updated 12:25 pm EDT, Thu July 14, 2011
Spotify Premium gets our test in the US
With the US launch of Spotify, many are experiencing the music service for the first time. As such, we'd like to give a run-down of the feature for those who aren't familiar with it from Europe. Read on for an overview as well as how it stacks up -- and what's missing.
On the desktop, the focus on streaming and always-available catalogs leads to Spotify having a very different experience than a local aggregator like iTunes or Songbird; it's expected that you'll be hunting down tracks to play online, not necessarily managing your own library. The focuses are on finding music, queuing it up, and sharing with friends.
Locating an album or a track is all about searching. A What's New Section helps you see what titles are new and what your friends are doing in your feed, but after that, you need to already know who or what to find. As such, it's not a very good initial experience if your musical tastes venture beyond the Top 40.
Once you've run a search, though, you'll be happy to see just how much you have access to: 15 million tracks makes it about as large as services like iTunes, so there's a good chance even an independent artist is available. We found both favorite electronic artists like Laurent Garnier or Karsh Kale and even Canadian independent groups like The Choir Practice. Spotify likes to compress results into a compact section that's not as easy to visually parse as iTunes but is a lot faster: it's intelligent and will show you the relevant albums right away, even if there's other search hits.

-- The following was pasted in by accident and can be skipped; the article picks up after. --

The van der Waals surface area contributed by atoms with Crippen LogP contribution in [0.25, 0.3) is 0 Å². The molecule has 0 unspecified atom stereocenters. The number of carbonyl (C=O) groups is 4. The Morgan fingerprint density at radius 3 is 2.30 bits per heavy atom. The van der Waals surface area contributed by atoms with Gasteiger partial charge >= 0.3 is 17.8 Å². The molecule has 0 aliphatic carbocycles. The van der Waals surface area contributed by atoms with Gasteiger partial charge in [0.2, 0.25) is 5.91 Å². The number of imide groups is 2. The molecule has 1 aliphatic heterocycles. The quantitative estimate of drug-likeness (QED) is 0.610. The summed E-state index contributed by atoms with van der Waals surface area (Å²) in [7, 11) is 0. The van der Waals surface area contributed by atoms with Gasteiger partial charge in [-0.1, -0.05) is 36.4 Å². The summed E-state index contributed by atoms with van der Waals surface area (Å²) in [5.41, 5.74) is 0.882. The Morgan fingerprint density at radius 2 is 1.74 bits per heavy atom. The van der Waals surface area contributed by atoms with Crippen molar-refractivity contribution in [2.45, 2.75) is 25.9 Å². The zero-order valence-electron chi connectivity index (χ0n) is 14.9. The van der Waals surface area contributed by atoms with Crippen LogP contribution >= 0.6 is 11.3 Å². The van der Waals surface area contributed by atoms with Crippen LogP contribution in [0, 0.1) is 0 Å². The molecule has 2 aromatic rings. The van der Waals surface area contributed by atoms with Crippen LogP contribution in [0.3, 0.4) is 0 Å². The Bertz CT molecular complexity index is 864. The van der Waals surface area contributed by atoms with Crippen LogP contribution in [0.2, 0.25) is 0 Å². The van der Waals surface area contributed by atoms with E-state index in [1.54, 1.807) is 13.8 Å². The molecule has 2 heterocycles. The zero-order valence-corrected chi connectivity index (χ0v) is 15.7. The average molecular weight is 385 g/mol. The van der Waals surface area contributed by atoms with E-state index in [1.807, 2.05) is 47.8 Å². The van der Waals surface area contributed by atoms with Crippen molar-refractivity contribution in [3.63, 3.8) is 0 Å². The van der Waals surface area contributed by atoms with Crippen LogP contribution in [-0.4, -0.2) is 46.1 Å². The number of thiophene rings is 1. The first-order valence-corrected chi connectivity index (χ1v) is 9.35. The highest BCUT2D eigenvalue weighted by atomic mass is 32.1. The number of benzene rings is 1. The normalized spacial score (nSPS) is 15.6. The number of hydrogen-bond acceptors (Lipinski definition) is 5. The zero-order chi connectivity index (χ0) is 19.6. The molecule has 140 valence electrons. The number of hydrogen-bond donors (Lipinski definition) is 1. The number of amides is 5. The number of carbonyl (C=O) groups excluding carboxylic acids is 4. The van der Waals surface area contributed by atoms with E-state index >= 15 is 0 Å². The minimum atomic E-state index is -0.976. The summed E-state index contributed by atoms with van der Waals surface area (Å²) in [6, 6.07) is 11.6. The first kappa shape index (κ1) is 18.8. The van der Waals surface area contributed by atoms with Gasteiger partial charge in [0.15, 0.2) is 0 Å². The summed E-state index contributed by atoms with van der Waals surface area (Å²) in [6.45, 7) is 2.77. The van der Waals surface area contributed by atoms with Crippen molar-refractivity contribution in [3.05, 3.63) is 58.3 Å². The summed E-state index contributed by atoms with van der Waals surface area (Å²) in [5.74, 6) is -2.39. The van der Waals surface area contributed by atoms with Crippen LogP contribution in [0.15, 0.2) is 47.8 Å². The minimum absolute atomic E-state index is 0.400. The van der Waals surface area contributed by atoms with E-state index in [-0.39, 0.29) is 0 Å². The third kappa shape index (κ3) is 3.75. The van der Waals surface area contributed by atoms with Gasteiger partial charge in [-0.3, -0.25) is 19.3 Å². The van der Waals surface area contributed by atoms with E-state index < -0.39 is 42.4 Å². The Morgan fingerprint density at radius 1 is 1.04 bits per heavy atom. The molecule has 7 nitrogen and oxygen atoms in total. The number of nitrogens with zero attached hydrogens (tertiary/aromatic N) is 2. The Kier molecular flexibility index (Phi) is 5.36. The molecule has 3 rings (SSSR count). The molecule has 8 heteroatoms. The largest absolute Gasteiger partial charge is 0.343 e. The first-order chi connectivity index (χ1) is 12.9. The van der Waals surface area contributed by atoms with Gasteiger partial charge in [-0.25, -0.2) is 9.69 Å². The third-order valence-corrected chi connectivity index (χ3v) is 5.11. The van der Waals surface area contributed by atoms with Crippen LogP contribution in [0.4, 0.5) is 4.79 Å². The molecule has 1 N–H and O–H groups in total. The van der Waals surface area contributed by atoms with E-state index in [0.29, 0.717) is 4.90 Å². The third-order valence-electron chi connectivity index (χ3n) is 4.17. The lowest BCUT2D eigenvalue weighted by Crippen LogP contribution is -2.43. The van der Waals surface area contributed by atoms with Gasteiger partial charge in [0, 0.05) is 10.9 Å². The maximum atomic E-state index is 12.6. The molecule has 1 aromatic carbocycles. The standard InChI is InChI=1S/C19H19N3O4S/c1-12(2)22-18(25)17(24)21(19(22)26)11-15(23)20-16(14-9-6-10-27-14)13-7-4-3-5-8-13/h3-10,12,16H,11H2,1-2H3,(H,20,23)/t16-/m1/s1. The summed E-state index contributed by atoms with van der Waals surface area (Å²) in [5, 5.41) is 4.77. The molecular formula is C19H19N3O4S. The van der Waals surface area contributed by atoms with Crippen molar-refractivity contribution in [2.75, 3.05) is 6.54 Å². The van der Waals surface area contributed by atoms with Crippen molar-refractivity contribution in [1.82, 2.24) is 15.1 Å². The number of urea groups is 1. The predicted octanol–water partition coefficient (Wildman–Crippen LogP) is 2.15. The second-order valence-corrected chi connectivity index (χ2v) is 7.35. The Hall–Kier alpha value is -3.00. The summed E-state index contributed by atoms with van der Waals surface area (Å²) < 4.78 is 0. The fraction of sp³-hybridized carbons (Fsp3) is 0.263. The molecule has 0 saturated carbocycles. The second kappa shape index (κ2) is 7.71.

Playback works much as if you were playing something offline, whether one track or an album. The player is minimal but also fairly sleek and always lets you jump back to whatever's currently on. What we most like is the rapid queuing and playlist building: it's easy to start a new queue or playlist and then just right-click tracks to add them as you go along. If you use iTunes, Spotify will automatically scan your library and count it alongside streaming tracks, identifying which ones for which the service doesn't have an online equivalent.
The social side works both in an ad hoc, short term way as well as with more permanent profiles. At the least, you can always click a share button to post a link to a Spotify tune either within Spotify itself or through Facebook, Twitter, and even Windows Live Messenger. Profiles are more interesting are more interesting: anyone on Spotify can publish playlists, and as long as the songs in it are available on the service, any other friend will see playlists you've made public. You can "send" tracks for them to show up in an inbox.
On the whole, the service is very accessible and straightforward. What we don't like, though, is the lack of deep management for tracks you either have locally or have favorited. Browsing is very simple. And Spotify needs to work much more on discovery: it needs genre browsing, staff recommendations, and other elements that would reach more than just the absolute mainstream.
We also couldn't see MP3 shopping as of yet.
Still, there's a lot to like, and there are definite advantages over services like Slacker, where label rights often prevent on-demand from working as seamlessly as it should. Combined with the fairly broad device support, which ranges from iPhones and Android devices to Sonos boxes and even Onkyo receivers, and it has an ecosystem that some of its stronger rivals don't have yet